Apart from arresting corruption we are also told demonetisation has also ‘broken the back’ of the terrorists and the Maoists. Demonetisation is now drawing a new equivalence between the fight against corruption and the global ‘war on terror’. The discourse of war on terror changed the legal discourse and the way the law was sought to be implemented and used to arrest crime and acts of terror. As part of the war on terror, various exceptional laws were passed globally and in India, beginning with the Patriotic Act in the US to TADA, POTA, and AFSPA in India. What is common to all of these is the institutionalisation of ‘criminalising intention’.
Conviction and state action were sought to be implemented not ‘merely’ on the basis of evidence and investigation but on the basis of the purported intention of those seen to be involved with terror activities. The larger justification was that the state cannot wait till the crimes take place to take action but needs ‘preventive strikes’ to close spaces available to such activities. This has had a popular reach, which was partly evident from the justification that was sought over the recent encounter of SIMI activists in Bhopal and the way the officers involved were felicitated by the Chief Minister of Madhya Pradesh. One could not have waited till those who allegedly escaped the prison to commit the acts of terror for the State to act.
One possibly cannot wait even for them to be convicted as their ‘intention’ to produce terror in society in popular perception was a sufficient ground for the state to act in order to not compromise the larger security of its citizens. The arguments flow somewhat similar with the recent demonetisation. What is being assumed is that unless we prove ourselves innocent by depositing clean cash in the banks, we are all guilty of holding an intention that is corrupt. Since State cannot find evidence and cannot investigate who amongst us are the corrupt, black marketers and hoarding money, State is justified in assuming that the money we hold could be one earned through corrupt means.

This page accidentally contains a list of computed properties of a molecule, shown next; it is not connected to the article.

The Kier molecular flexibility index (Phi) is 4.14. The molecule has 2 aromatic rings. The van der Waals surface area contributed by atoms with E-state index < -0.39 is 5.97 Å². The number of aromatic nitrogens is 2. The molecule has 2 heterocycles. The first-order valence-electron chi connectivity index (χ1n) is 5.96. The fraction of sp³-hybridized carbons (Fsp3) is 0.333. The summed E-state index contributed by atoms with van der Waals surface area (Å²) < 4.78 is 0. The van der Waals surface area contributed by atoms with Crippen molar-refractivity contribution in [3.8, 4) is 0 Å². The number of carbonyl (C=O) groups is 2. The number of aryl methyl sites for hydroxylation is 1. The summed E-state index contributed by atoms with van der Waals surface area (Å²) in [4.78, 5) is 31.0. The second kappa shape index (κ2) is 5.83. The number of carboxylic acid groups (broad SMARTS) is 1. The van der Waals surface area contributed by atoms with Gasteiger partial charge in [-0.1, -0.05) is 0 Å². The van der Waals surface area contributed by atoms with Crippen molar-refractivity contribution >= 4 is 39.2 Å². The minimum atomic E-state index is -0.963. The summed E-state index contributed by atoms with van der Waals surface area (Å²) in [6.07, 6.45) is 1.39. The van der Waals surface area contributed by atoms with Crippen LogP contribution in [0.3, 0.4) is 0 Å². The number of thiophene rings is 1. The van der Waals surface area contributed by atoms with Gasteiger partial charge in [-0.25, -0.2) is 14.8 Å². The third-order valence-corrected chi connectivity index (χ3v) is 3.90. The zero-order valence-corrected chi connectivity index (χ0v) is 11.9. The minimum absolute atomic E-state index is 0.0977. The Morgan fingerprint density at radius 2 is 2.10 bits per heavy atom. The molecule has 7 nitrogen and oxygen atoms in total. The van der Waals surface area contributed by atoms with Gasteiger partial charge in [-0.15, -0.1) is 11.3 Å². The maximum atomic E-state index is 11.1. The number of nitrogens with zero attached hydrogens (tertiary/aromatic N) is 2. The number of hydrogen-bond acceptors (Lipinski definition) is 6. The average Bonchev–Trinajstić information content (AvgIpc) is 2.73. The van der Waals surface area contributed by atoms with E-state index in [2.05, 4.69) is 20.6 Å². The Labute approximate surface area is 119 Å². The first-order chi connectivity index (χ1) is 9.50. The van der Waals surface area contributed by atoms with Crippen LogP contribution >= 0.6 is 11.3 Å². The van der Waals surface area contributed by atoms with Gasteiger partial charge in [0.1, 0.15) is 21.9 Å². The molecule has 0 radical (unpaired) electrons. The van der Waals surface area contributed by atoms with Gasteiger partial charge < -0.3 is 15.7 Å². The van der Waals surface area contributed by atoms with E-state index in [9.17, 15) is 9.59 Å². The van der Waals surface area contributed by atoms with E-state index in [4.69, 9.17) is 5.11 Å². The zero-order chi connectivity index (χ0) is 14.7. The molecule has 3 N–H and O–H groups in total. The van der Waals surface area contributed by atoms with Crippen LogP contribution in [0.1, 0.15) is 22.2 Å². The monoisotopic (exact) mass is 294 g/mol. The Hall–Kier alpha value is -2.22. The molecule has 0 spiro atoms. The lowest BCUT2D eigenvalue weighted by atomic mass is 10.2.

In other words, from investigating and finding evidence against those who actually make black money state ‘distributes guilt’ amongst its ‘people’. Each one of us is at least potentially prone to corruption, and therefore the best way to make sure the economy is cleansed of black money is to push everyone into the process of proving themselves innocent. War on terror similarly declares everyone potentially guilty if some in a specific community or territory are guilty of acts of terror. Thus, every Muslim is potentially prone to be attracted to terrorism, as every tribal is prone to be attracted to Maoism.
‘Distribution of guilt’ in the entire community as a ‘suspect Muslim’ or a subversive tribal, in turn is necessary for the state to justify ‘collateral damage’ that the security forces now have come to believe will be inevitable in arresting terrorism and Maoism. Citizens and the common man and the poor and the farmers standing in long queues and going cashless, and the daily wage earner even going without food is the necessary collateral damage that is necessary for containing corruption.